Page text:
Stockingette 6” Fisher Sci $0.33
Teflon tape 1” AIH $0.05
Teflon tape ¾” AIH $0.04
Teflon tape ½” Home Depot $0.06
Tissue Talas $0.09
Trapez. Rod 1” Univ. Products $1.50
Trapez. Rod 2” Univ. Products $2.41
Twill Tape 1” Talas $0.21
Tyvek Homewrap Home Depot $0.13
Tyvek tape 2.25” Talas $0.31
Tyvek Softwrap MasterPak $0.27
Volara 1/8” Fisher Sci $0.85
Volara  ¼” Fisher Sci $3.05

How to calculate square feet: multiply L x W in inches, then divide by 144 (12 x 12 is a square foot).  Then visualize and imagine if that makes logical sense.  Our collections room floor tiles are one square foot.  I have a bigger spreadsheet that breaks out columns for how much product and what the shipping costs are, but just posted the conclusions in the table above.

In June 2013, I checked AIH, Home Depot, Valley Lumber and JoAnne in search of products I might get locally especially Teflon tape, tyvek, twill tape, blue tape, pallet wrap, backer rod, and muslin.  Valley Lumber has palletizer, too, supplied by U-line with a cardboard tube.  The 20” is cheaper than the AIH 15”, but their 3” costs more. Home Depot palletizer is green colored, which makes us museum folks suspicious of unnecessary additives or the risk of staining.  Please note, we don’t use blue tape or pallet wrap for storing our collection, just for moving it.  More postings on that to come…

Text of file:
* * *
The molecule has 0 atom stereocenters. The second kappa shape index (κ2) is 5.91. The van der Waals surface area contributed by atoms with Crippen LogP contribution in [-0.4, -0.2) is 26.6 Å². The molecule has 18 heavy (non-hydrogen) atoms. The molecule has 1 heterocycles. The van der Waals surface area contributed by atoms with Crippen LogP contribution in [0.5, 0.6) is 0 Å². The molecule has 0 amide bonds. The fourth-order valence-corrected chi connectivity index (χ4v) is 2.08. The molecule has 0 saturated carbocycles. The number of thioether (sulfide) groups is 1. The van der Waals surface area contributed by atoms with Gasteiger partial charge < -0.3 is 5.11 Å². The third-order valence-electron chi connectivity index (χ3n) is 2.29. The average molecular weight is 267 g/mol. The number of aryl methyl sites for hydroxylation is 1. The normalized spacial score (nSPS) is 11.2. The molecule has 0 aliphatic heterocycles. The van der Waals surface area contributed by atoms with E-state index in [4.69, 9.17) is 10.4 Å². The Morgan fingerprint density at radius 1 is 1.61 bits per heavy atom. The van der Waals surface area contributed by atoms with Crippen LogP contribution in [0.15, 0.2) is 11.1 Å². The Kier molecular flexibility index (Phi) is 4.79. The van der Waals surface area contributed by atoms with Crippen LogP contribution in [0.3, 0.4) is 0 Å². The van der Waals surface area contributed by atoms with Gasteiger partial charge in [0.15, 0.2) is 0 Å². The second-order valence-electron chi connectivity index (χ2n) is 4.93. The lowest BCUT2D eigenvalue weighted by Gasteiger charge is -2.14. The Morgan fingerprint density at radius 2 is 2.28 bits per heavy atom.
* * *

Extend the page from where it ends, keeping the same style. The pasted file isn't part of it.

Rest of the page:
Home Depot Tyvek is Homewrap, not needle punch softwrap, and has words printed on it. Valley Lumber carries Tyvek Homewrap, too, but it costs more.  Beware: “Tyvek tape” we want is made of white Tyvek carrier, not the kind of clear carrier tape that is used to tape Tyvek to Tyvek.  If you’re curious about what all these products are made from and what museums use them for, check out the excellent website CAMEO (Conservation & Art Materials Encyclopedia Online), a searchable inormation resource developed by the Museum of Fine Arts, Boston.

Tri Rod is no longer on the market, replaced by trapezoidal rod from University Products.  However, it looks from images on the web that it might not have the smoothness on all exterior surfaces that we like.  We ordered some and will evaluate.


Local sources include Alaska Industrial Hardware (AIH), Home Depot, Valley Lumber, Good Hardware, and JoAnne Fabrics.

The State of Alaska has a contract with Fisher Scientific, which includes a discount and free shipping.  This is a huge savings for us.

Our local source for affordable Corex is a sign printing company for where our exhibit designer AJE used to work.  Technically, we should call this stuff Corflute sheet, as Corex is the manufacturer who makes this twin walled polypropylene sheet.  but the local sign company we buy from calls it Corex, so we’ve fallen into the habit too.   While I’m at it, I might as well mention my flagrant abuse of the term “Ethafoam” here too…we tend to use it for any good quality polyethylene foam we use, much in the same way folks might say “Kleenex” for a different brand of facial tissue.

Talas, Metal Edge, Daniel Smith, MasterPak and University Products are vendors with an online presence that are often used by museums.  We have found them the most cooperative of the many vendors available when it comes to Alaskan shipping issues.

IR Specialty is a specialty foam company in Fife, Washington that also has a website.